Against this backdrop, both Netanyahu and Ahmadinejad have, ironically, found common cause in mutual confrontation around Iran’s nuclear programme to manufacture domestic consent in what they hope will be a manageable foreign crisis. The two men are not only stoking up fear among their traumatised populations but are also exhibiting the kind of defiance and pride against ‘foreign diktats’ which plays out well with large segments of their two peoples.

That is not to say that the concerns and worries of the Iranian and Israeli peoples are entirely unjustified, but their two governments are going about resolving the issues in the wrong way.

When it comes to Iran’s civilian nuclear programme, Iranians are understandably incensed by the West’s double standards, and its determination to prevent Iran from exploiting a source of energy that has become commonplace around the world, especially when one considers that Iran was developing a nuclear programme with Washington’s blessing during the reign of the Shah. That said, it is my personal view that Iran’s post-oil energy future would have been better, and less controversially, secured by investing in solar power, which is not only greener but has the added benefit of ensuring the country’s energy independence.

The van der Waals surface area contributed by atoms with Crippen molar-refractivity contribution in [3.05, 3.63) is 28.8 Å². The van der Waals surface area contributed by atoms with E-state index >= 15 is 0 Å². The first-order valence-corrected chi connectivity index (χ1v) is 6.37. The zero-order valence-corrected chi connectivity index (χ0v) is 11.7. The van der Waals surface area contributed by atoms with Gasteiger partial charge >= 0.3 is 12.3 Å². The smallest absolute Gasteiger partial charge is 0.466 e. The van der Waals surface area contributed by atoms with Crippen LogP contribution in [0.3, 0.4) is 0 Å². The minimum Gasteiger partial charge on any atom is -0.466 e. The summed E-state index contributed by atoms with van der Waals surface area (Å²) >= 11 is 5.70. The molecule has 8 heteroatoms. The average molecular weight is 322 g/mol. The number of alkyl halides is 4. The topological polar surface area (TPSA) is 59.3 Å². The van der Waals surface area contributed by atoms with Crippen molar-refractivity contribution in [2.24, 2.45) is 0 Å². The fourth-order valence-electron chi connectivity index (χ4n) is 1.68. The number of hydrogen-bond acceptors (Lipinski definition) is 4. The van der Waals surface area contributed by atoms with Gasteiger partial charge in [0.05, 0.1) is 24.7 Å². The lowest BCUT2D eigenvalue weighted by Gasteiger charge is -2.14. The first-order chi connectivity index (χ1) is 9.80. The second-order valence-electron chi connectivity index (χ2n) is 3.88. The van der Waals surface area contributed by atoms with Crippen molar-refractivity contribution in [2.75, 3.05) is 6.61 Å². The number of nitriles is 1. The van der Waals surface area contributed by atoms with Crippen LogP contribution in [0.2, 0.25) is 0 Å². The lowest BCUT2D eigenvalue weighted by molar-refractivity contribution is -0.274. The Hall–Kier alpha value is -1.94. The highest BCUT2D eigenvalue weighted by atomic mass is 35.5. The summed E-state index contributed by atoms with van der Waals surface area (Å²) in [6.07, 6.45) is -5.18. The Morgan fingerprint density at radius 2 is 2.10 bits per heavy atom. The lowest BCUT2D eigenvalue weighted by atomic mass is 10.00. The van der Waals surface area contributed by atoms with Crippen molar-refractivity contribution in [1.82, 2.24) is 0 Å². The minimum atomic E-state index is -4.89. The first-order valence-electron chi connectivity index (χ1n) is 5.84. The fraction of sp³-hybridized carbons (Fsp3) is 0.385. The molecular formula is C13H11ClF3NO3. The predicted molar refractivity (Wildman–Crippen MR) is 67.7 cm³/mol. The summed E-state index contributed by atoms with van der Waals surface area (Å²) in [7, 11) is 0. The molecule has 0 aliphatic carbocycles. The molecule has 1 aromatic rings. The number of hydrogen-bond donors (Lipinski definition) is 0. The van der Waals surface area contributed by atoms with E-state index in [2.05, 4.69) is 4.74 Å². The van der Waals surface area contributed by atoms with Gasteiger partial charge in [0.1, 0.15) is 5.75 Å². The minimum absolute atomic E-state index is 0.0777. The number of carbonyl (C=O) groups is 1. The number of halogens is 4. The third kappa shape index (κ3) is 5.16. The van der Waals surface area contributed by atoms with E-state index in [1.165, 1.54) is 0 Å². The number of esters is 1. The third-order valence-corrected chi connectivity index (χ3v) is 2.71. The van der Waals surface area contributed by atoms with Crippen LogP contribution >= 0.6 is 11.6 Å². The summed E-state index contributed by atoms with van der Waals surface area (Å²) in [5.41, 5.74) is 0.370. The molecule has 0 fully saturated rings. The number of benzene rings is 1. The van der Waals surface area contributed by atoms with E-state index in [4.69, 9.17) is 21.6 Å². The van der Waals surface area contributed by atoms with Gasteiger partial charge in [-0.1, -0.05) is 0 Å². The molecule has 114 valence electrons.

If the latest IAEA report proves to be true and Iran is, despite its insistence to the contrary, developing a covert nuclear weapons programme, then though misguided, there is a logical strategic rationale behind its quest.